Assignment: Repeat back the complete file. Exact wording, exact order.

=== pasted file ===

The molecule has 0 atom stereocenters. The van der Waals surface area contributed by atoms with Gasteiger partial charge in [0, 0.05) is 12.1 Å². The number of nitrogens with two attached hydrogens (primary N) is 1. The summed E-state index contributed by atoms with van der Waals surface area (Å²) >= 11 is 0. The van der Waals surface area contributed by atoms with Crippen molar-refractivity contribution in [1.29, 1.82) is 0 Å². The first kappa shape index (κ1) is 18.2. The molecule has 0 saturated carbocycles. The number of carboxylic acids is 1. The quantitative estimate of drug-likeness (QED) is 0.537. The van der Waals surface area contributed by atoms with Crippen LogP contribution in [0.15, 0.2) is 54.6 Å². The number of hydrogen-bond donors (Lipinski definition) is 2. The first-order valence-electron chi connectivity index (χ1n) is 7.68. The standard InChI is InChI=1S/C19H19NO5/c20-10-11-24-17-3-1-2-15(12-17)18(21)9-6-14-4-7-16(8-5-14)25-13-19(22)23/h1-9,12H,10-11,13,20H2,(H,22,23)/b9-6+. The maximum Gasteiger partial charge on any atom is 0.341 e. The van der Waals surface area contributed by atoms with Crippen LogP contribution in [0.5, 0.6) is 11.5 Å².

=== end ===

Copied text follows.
The molecule has 0 atom stereocenters. The van der Waals surface area contributed by atoms with Gasteiger partial charge in [0, 0.05) is 12.1 Å². The number of nitrogens with two attached hydrogens (primary N) is 1. The summed E-state index contributed by atoms with van der Waals surface area (Å²) >= 11 is 0. The van der Waals surface area contributed by atoms with Crippen molar-refractivity contribution in [1.29, 1.82) is 0 Å². The first kappa shape index (κ1) is 18.2. The molecule has 0 saturated carbocycles. The number of carboxylic acids is 1. The quantitative estimate of drug-likeness (QED) is 0.537. The van der Waals surface area contributed by atoms with Crippen LogP contribution in [0.15, 0.2) is 54.6 Å². The number of hydrogen-bond donors (Lipinski definition) is 2. The first-order valence-electron chi connectivity index (χ1n) is 7.68. The standard InChI is InChI=1S/C19H19NO5/c20-10-11-24-17-3-1-2-15(12-17)18(21)9-6-14-4-7-16(8-5-14)25-13-19(22)23/h1-9,12H,10-11,13,20H2,(H,22,23)/b9-6+. The maximum Gasteiger partial charge on any atom is 0.341 e. The van der Waals surface area contributed by atoms with Crippen LogP contribution in [0.5, 0.6) is 11.5 Å².